I had many other experiences because of the green robe, and until I caved in I wore it everywhere on Shabbat, mostly in the Chernobyl shul in the old city of Tzfat. Everybody looked at me in the robe with the amused smile of seeing a fool. But they did not consider me a fool, so they did not know what to make of it. And the truth is today, if I were the one to establish a dress code. I would forbid the wearing of a uniform. “Rather a harlequin than a penguin be,” William Shakespeare, the lost folio, Act III, Scene IV.
So here is what is happening and now I will reveal my plight. Some ten or twelve years ago, we went to live in Fort Lauderdale, Florida for a year and a half and I left my green robe and my gold and blue robe in Tzfat because we do not wear Yerushalmi garments outside of the Land. And we were in Florida so long, that when we returned I was uncomfortable wearing the shtreiml and robe, so I wore a western cut suit. And I davened in a more modern shul. And for ten years, my clothes became more and more casual clothes like the people around me, but I never felt part of them. And now, on Purim I put on my old green and yellow with red stitching robe and I liked it and I am wearing it now because it is my robe.
So here is the problem. I have been given a mission that will take me outside the Land. And I want to wear my robe, but I cannot because I respect the tradition. To me, a Yerushalmi minhag is at least as binding as any halacha. The view of Levitical Judaism is to place Jerusalem above all else. According to the Rabbis (B.M. 59b), the Torah is not in Heaven, but Jerusalem definitely is in the heart of the Creator, the Holy One, blessed be He.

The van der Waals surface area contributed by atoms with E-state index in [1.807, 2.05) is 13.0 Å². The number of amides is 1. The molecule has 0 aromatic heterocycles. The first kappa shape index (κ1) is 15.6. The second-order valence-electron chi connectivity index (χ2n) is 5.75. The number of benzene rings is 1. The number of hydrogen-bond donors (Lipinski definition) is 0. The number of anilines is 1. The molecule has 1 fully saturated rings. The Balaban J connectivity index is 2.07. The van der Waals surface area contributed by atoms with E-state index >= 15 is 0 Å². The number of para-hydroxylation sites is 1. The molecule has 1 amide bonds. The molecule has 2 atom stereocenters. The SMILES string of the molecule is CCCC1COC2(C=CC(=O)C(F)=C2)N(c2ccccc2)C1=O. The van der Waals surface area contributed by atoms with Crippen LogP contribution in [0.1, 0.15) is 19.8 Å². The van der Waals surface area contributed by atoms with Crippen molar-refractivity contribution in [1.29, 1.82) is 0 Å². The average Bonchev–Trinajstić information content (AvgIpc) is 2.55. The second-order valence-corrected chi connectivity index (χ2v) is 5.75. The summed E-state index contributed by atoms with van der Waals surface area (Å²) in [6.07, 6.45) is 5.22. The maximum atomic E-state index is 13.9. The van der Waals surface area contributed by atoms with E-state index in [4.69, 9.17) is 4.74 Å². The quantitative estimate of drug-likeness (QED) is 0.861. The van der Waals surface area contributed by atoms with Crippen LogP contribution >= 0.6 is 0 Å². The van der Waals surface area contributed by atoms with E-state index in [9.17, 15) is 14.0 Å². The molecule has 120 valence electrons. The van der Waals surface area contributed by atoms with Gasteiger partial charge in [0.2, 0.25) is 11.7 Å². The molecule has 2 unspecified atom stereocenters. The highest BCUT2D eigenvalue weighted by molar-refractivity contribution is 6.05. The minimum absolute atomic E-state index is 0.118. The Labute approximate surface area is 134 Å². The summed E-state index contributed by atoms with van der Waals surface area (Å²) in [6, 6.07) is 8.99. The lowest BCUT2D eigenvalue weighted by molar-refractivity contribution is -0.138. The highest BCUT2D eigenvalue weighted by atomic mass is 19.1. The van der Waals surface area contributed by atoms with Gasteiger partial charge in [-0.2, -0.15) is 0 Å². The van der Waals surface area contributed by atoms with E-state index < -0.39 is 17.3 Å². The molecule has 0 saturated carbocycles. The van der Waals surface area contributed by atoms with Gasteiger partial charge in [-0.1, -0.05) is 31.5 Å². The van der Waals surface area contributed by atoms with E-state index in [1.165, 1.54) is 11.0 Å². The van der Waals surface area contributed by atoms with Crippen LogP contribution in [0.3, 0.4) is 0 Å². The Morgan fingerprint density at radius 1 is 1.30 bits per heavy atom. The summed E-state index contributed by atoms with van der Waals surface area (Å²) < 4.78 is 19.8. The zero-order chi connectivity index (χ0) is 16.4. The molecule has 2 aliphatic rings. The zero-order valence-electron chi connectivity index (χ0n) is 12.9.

Now, all of this might sound silly and vain, but I assure you it is not. It is taught in Kabbalah that there are five aspects to the soul. The lowest three are connected to the body with food and drink; stop eating and drinking and the soul goes out. The fourth level of the soul, corresponding to Chochmah (Wisdom), is connected to the body by garment. This is why so much attention is paid to one's garments in the religious Jewish world. The clothing of the Cohanim in the Temple takes 43 verses to describe, more than three times as many verses as the entire Ten Commandments. It is possible to judge a man's wisdom by his garments.
The fifth and highest level of the soul is connected to the body by house. According to the Torah, a man without a house is not a man. And "house" in the codes of the Torah refers to a man's wife. She is the house, the highest part of the soul.